Indianapolis Business Journal

AUGUST 20-26, 2012

This week, find out what state safety inspectors have to say about a Shelbyville glass factory two years after a worker's death and read about the warning Illinois' lottery chief is giving his Indiana counterparts. In Focus, meet Tony Bennett's mentor and see how he is influencing education reform. And Forefront columnists weigh in on the issues of the day.

Front PageBack to Top

Vacant Consolidated Building purchased by local buyers

Two local buyers are angling to revitalize a century-old, 15-story downtown landmark that has confounded redevelopment attempts since its last tenants departed in the late 1990s. Ambrose Property Group and The Whitsett Group hope to transform the Consolidated Building into 98 apartments with first-floor retail or restaurant space.

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Cummins cools off, but Seymour expansion still in works

Cummins Inc.—a company that quadrupled its profits in two years—has shifted to cost-cutting mode amid a drop in global sales, but the Columbus-based engine manufacturer says it’s still on track to increase sales from $18 billion in 2011 to $30 billion in 2015.

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Illinois lottery superintendent says Indiana taking flawed path

The Illinois Lottery is not a model Indiana should follow in seeking a private manager to boost revenue, according to Illinois’ own lottery chief. Hoosier Lottery officials say they’ve taken steps to avoid the problems Illinois had with its privatization contract, but several key elements of the process mirror Illinois’.

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Top StoriesBack to Top

Violations persist after fatality at Shelbyville glass factory

A Shelbyville glass factory has had almost two years to address safety violations resulting from a worker’s death, but the state says the plant still has a lot of the same problems. Pilkington North America faces $150,000 in fines after an Indiana Occupational Safety and Health Administration inspection in March and April.

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CSX passing over Avon yard, investing elsewhere

Central Indiana’s rail terminal to the world is CSX Transportation’s Avon yard, in Hendricks County. But don’t look for much in the way of rail shipments from here directly to the West Coast. The yard operates well below capacity. Meanwhile, CSX has been investing hundreds of millions of dollars in infrastructure upgrades to terminals in Ohio and farther east.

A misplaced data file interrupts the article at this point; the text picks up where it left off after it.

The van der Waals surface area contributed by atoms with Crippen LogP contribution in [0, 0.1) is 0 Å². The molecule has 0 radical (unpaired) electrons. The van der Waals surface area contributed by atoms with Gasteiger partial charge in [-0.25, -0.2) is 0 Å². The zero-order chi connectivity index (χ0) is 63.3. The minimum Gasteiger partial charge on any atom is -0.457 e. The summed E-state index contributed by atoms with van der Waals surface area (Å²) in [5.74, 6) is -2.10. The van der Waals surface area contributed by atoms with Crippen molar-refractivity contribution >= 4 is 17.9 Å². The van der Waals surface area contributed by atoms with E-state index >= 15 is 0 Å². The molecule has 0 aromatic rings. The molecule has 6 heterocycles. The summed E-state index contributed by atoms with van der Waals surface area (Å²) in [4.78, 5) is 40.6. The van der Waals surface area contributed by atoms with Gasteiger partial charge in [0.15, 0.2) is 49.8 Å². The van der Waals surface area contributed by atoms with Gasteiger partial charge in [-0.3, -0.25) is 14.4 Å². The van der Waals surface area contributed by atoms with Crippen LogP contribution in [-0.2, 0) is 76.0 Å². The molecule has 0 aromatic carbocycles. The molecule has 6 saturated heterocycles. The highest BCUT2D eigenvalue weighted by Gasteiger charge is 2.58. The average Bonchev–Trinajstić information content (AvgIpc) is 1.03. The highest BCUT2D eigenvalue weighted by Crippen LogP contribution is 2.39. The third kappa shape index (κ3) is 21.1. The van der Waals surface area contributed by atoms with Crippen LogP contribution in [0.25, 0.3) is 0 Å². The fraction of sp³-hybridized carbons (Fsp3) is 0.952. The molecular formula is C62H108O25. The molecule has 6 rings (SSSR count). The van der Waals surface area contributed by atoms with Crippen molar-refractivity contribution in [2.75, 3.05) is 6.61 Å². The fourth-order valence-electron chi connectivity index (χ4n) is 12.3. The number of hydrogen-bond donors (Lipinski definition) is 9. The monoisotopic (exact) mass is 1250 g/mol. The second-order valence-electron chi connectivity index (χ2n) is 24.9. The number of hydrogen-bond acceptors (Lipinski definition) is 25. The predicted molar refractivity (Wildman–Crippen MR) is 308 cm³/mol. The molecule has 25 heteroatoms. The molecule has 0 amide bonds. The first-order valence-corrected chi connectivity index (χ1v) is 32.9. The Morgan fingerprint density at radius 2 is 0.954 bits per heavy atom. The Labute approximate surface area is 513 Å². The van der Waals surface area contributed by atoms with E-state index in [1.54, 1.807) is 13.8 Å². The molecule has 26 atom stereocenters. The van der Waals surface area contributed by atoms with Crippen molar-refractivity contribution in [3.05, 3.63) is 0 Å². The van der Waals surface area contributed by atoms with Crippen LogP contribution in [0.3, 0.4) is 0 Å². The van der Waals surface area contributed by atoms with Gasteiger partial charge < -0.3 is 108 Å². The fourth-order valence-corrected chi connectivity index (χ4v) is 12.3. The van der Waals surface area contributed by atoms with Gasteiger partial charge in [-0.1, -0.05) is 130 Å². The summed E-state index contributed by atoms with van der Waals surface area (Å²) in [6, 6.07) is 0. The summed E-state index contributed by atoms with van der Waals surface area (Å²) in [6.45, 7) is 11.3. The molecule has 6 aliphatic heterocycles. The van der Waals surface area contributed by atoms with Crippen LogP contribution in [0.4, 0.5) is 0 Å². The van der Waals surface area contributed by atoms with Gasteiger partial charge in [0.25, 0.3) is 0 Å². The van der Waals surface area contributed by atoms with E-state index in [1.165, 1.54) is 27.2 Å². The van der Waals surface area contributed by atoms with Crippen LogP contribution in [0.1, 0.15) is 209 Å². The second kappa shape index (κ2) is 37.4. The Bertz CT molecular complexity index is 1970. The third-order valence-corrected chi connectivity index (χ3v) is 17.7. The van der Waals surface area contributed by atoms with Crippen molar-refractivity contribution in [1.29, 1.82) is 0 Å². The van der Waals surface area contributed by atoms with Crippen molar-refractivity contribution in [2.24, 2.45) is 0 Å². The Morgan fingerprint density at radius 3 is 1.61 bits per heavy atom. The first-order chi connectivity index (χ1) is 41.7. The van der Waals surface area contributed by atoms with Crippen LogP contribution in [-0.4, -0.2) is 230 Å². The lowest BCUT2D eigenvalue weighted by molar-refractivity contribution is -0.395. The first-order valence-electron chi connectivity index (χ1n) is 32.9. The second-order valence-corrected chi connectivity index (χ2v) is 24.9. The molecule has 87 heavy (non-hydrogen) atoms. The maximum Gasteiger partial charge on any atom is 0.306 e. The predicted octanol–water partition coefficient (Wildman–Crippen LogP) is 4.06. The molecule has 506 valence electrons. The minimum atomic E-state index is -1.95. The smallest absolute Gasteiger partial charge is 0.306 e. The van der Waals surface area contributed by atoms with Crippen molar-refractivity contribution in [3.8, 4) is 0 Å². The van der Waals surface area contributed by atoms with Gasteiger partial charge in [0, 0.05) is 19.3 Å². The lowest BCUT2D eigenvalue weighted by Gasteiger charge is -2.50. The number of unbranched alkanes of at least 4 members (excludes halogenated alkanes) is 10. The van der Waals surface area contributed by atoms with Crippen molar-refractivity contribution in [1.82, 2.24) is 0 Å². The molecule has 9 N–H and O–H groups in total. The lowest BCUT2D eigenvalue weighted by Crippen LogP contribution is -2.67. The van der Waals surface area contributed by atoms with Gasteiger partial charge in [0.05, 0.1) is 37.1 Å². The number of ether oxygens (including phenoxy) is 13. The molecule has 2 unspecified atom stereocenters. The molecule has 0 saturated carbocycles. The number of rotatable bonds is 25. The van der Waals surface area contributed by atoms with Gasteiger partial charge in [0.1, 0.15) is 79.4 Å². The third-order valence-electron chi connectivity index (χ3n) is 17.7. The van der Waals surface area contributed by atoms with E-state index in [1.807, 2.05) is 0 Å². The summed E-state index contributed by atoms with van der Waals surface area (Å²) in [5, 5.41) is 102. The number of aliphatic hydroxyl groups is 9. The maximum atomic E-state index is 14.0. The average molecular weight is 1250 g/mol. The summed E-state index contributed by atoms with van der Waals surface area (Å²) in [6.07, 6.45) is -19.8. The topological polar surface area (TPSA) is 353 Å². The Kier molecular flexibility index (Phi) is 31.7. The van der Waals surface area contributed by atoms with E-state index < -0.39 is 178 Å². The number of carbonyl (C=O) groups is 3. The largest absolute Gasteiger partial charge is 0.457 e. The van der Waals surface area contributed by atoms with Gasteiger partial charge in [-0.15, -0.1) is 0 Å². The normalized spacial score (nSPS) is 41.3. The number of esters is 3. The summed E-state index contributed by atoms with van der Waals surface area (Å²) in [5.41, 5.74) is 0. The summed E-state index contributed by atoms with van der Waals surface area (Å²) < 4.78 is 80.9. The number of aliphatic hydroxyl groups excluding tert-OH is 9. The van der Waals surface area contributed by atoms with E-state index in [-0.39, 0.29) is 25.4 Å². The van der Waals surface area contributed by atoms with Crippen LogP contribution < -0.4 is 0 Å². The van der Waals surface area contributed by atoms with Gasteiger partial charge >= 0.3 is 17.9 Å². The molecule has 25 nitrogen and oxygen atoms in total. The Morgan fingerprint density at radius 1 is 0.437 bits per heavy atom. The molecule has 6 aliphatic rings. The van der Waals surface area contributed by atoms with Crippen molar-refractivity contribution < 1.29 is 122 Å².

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Local distillers produce Indiana sorghum spirit

Two central Indiana entrepreneurs are making a new spirit from an old crop—supplied largely by an Amish farmer who doesn’t drink alcohol. The product is Sorgrhum, a distilled liquor made from the syrup of sweet sorghum, a stalk-like grain used as a sweetener before sugar cane became widely available.

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FocusBack to Top

OpinionBack to Top

EDITORIAL: Mayor must sign road, benefits measures

One measure provides health care benefits to the domestic partners of city employees. The other, known as Complete Streets, requires that projects be designed to accommodate pedestrians, bicyclists and public transportation, not just cars.

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A better sun?

In the [July 30] “On the Record” section, there was a story about Indianapolis Power & Light Co. awarding a 15-year contract to buy 30 megawatts of solar power from Sunrise Energy Ventures.

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Some food trucks are nuisances

The [Aug. 13] story about food trucks was interesting, noting that Barnes & Thornburg attorney Crystal Williams stated food trucks must comply with local regulations.

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In BriefBack to Top

UIndy’s enrollment sets new record

The private college announced Wednesday that it now has more than 5,500 students, including both graduates and undergraduates. The school welcomes 1,100 new students this fall, including its second-largest freshman class of 830.

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